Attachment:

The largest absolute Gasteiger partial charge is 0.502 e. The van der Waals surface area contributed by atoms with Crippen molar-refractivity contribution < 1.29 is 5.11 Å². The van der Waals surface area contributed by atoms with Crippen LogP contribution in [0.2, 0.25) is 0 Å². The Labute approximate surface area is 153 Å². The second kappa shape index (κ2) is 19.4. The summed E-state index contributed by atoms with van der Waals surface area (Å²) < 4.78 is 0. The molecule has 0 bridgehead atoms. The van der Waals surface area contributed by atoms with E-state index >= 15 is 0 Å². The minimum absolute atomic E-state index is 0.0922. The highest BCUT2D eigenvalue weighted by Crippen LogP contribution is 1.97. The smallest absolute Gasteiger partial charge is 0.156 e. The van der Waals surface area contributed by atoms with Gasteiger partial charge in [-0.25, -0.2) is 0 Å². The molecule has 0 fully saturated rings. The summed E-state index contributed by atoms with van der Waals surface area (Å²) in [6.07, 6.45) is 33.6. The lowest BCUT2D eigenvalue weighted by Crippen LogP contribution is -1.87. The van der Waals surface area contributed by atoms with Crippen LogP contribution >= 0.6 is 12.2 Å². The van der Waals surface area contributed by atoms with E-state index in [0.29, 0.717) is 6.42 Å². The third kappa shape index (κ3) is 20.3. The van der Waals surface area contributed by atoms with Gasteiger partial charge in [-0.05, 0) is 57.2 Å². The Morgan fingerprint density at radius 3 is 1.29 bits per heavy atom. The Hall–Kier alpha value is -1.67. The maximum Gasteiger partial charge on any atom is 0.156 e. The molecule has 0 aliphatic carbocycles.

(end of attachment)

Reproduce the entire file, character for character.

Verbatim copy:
The largest absolute Gasteiger partial charge is 0.502 e. The van der Waals surface area contributed by atoms with Crippen molar-refractivity contribution < 1.29 is 5.11 Å². The van der Waals surface area contributed by atoms with Crippen LogP contribution in [0.2, 0.25) is 0 Å². The Labute approximate surface area is 153 Å². The second kappa shape index (κ2) is 19.4. The summed E-state index contributed by atoms with van der Waals surface area (Å²) < 4.78 is 0. The molecule has 0 bridgehead atoms. The van der Waals surface area contributed by atoms with E-state index >= 15 is 0 Å². The minimum absolute atomic E-state index is 0.0922. The highest BCUT2D eigenvalue weighted by Crippen LogP contribution is 1.97. The smallest absolute Gasteiger partial charge is 0.156 e. The van der Waals surface area contributed by atoms with Gasteiger partial charge in [-0.25, -0.2) is 0 Å². The molecule has 0 fully saturated rings. The summed E-state index contributed by atoms with van der Waals surface area (Å²) in [6.07, 6.45) is 33.6. The lowest BCUT2D eigenvalue weighted by Crippen LogP contribution is -1.87. The van der Waals surface area contributed by atoms with Crippen LogP contribution >= 0.6 is 12.2 Å². The van der Waals surface area contributed by atoms with E-state index in [0.29, 0.717) is 6.42 Å². The third kappa shape index (κ3) is 20.3. The van der Waals surface area contributed by atoms with Gasteiger partial charge in [-0.05, 0) is 57.2 Å². The Morgan fingerprint density at radius 3 is 1.29 bits per heavy atom. The Hall–Kier alpha value is -1.67. The maximum Gasteiger partial charge on any atom is 0.156 e. The molecule has 0 aliphatic carbocycles.